Gardening Articles: Care :: Soil, Water, & Fertilizer
Preparing Soil for Greens
by National Gardening Association Editors
When it's early in the season and nearly time to plant a host of greens, put in a little time with your garden soil to prevent weed problems.
Working the Soil
Work the soil once or twice in the week or so before planting time. This puts the soil in good tilth, with no clods or soil chunks, and kills early-growing weeds. Weed seeds are quite small and must be near the surface where there's moisture and warmth before they can sprout to life. When they do sprout, you have to look hard to see them. Working the soil, even raking it, will get rid of the tiny weed seedlings before they shoot up.
By periodically going over the soil before planting, you destroy most of the weeds that could be a problem later on. Work the soil one last time a few minutes before planting. This eliminates most weed seeds that have germinated since your last outing and will give your greens an even chance against the few remaining ones.
Greens Love Rich Soil
The healthiest and best-tasting greens are those that grow quickly. The important contributors to rapid growth are a steady moisture supply and fertile soil rich with decomposed organic matter or humus. Make it a point to regularly work plenty of organic matter into the top six to eight inches of soil. Use leaves, compost, grass clippings, garden residues or easy-to-grow cover crops, such as buckwheat, cowpeas or annual ryegrass.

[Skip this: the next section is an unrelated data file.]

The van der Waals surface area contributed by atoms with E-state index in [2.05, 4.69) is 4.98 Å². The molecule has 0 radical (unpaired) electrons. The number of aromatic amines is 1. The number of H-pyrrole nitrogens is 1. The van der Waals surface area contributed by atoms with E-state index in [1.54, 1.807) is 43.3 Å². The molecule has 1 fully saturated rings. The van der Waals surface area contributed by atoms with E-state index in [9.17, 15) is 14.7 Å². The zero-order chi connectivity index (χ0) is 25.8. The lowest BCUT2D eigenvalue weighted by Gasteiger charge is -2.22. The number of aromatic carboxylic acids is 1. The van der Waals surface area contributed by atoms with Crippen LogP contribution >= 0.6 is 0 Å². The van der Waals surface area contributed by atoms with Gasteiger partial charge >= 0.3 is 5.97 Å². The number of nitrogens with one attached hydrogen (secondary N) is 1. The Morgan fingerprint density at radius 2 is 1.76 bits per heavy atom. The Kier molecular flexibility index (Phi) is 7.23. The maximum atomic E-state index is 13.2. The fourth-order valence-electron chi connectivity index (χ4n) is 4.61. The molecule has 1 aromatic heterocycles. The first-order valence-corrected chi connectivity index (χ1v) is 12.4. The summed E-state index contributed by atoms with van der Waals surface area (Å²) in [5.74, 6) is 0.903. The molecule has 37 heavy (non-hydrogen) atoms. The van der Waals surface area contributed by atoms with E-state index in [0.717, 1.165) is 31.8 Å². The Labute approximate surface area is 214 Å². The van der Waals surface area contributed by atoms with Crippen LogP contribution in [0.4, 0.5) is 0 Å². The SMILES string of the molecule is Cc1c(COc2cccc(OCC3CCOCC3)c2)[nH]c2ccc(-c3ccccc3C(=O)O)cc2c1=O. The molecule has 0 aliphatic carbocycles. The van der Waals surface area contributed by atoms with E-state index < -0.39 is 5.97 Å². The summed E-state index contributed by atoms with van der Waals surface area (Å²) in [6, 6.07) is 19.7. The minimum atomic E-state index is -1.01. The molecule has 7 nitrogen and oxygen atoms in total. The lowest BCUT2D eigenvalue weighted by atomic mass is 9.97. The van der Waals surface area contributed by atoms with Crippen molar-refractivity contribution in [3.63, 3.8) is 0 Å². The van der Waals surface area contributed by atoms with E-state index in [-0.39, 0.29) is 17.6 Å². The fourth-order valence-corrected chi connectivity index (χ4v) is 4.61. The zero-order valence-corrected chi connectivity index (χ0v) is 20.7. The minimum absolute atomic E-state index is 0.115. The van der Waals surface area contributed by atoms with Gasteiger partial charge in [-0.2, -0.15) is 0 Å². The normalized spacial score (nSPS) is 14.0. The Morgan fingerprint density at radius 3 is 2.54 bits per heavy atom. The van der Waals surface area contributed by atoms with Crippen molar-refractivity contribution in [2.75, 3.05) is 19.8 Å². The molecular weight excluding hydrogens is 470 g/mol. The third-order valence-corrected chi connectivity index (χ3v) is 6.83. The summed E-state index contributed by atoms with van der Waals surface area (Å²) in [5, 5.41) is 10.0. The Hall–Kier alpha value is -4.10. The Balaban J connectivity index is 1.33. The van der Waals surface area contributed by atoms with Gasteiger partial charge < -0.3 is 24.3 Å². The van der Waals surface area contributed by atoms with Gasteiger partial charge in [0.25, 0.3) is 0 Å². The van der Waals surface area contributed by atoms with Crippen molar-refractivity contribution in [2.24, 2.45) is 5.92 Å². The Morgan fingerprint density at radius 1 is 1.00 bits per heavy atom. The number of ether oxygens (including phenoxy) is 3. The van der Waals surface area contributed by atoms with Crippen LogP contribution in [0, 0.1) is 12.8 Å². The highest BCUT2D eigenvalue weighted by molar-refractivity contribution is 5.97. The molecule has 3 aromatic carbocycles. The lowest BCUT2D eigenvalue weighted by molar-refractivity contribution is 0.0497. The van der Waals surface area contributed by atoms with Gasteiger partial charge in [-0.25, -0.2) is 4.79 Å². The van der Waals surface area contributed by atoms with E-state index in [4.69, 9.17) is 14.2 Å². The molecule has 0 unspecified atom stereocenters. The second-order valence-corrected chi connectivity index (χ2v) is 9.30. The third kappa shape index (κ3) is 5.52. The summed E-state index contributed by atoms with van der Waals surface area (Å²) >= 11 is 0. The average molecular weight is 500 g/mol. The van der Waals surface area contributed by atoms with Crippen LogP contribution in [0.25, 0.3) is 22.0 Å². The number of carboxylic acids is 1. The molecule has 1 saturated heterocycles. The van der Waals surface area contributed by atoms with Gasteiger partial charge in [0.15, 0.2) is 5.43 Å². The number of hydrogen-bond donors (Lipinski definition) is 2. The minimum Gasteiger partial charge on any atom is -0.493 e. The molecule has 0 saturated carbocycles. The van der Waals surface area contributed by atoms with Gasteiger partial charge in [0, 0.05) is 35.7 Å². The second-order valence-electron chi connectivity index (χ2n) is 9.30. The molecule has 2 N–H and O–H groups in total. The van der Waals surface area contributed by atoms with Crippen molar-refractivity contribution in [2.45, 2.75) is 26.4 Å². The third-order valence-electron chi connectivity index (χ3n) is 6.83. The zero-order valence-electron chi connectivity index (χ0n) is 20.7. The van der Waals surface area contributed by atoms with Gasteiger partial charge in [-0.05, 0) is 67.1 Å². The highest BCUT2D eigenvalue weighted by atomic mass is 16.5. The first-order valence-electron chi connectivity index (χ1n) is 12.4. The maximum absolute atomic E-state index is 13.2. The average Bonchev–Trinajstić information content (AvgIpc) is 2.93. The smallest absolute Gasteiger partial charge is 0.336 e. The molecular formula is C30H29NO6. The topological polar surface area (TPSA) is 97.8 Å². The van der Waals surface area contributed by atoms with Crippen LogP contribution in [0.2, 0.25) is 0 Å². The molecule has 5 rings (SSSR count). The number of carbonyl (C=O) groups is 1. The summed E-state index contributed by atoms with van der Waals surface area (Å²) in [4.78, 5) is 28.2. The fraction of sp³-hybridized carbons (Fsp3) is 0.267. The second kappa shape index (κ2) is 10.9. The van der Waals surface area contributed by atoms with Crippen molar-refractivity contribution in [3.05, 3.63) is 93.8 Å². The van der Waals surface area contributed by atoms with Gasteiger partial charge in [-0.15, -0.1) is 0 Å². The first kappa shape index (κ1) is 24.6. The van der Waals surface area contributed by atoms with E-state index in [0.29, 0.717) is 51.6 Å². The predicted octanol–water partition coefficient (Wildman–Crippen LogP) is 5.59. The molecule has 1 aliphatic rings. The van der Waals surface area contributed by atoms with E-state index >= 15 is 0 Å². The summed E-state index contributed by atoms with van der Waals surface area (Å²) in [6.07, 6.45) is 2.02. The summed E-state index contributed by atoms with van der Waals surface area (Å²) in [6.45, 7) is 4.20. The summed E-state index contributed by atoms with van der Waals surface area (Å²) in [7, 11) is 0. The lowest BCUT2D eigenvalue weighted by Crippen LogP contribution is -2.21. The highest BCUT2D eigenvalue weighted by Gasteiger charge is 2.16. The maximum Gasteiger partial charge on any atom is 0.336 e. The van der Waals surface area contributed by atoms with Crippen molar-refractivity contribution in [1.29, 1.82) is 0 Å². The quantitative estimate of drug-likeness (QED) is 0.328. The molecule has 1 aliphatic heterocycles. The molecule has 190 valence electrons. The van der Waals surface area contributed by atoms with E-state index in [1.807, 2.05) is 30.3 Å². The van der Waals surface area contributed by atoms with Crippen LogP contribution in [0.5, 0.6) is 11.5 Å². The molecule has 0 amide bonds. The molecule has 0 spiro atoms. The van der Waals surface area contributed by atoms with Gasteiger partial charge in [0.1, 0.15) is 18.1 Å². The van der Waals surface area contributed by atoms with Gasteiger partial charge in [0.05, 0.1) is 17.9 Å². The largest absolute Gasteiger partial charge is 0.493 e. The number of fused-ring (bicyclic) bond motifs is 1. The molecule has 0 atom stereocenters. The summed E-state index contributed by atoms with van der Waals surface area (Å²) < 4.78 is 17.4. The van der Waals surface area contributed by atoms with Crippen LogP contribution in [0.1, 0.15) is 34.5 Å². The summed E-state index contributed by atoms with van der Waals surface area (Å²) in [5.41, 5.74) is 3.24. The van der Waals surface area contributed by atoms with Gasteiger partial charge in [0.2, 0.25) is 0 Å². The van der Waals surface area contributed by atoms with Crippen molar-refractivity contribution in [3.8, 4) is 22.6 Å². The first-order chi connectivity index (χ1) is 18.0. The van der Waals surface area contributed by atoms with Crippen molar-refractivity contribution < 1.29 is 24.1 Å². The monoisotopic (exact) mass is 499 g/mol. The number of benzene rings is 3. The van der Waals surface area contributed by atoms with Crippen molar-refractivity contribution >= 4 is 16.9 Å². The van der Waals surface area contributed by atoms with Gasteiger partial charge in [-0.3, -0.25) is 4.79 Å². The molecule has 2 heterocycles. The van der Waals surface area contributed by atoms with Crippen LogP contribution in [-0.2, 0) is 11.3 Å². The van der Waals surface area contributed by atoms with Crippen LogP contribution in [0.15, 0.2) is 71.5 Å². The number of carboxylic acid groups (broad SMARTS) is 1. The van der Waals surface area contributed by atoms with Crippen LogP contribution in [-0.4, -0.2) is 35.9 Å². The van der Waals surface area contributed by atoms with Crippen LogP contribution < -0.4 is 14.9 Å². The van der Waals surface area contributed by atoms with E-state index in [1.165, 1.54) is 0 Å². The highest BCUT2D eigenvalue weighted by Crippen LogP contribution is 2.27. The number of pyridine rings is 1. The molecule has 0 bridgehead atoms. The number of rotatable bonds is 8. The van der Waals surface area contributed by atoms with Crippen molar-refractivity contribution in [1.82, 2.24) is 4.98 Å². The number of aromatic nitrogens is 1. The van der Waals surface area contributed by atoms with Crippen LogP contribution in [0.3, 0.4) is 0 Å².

Organic matter in the soil helps it to act like a sponge, retaining moisture. Without organic matter, the soil may drain too quickly, and shallow-rooted crops, like lettuce, will dry out and stop growing. When growth is interrupted like that, food quality goes way down.
When you spade or till all this organic matter into the soil, you're feeding the teeming soil life - those millions of microorganisms that break down the organic matter into nutrient-rich humus. Feed them, and they'll feed you in return.
The microorganisms in the soil and the plants' roots have to breathe, too, and organic matter gives the soil a porous quality so that oxygen can reach the roots. If you have heavy soil that doesn't drain well and crusts over after a rain, the particles of organic matter will wedge themselves between the tightly packed soil particles, so that air and water can circulate better.
Lettuce, spinach, chard, beet and turnip greens, and most of the other greens, prefer slightly acid soil with a pH of 6.0 to 6.5. The term pH refers to the measure of soil acidity or alkalinity. The pH scale of measurement runs from 1 (very acid) to 14 (very alkaline), with 7 as neutral. (In nature you generally find the range between 4.0 to 8.3.) If your soil pH is too high or too low, your crops may disappoint you. Spinach, for example, will be stunted and less tender when the soil pH is down below 6.0.
To test your soil pH, you can buy an inexpensive testing kit at a garden center or send a soil sample to a commercial lab or to your local Cooperative Extension Service, if they do soil tests. The results may indicate you need to add ground limestone to raise your pH, or you may have to mix sulfur into the soil to lower your pH.
The soil test report will indicate what and how much to add to your soil to bring it into the correct range.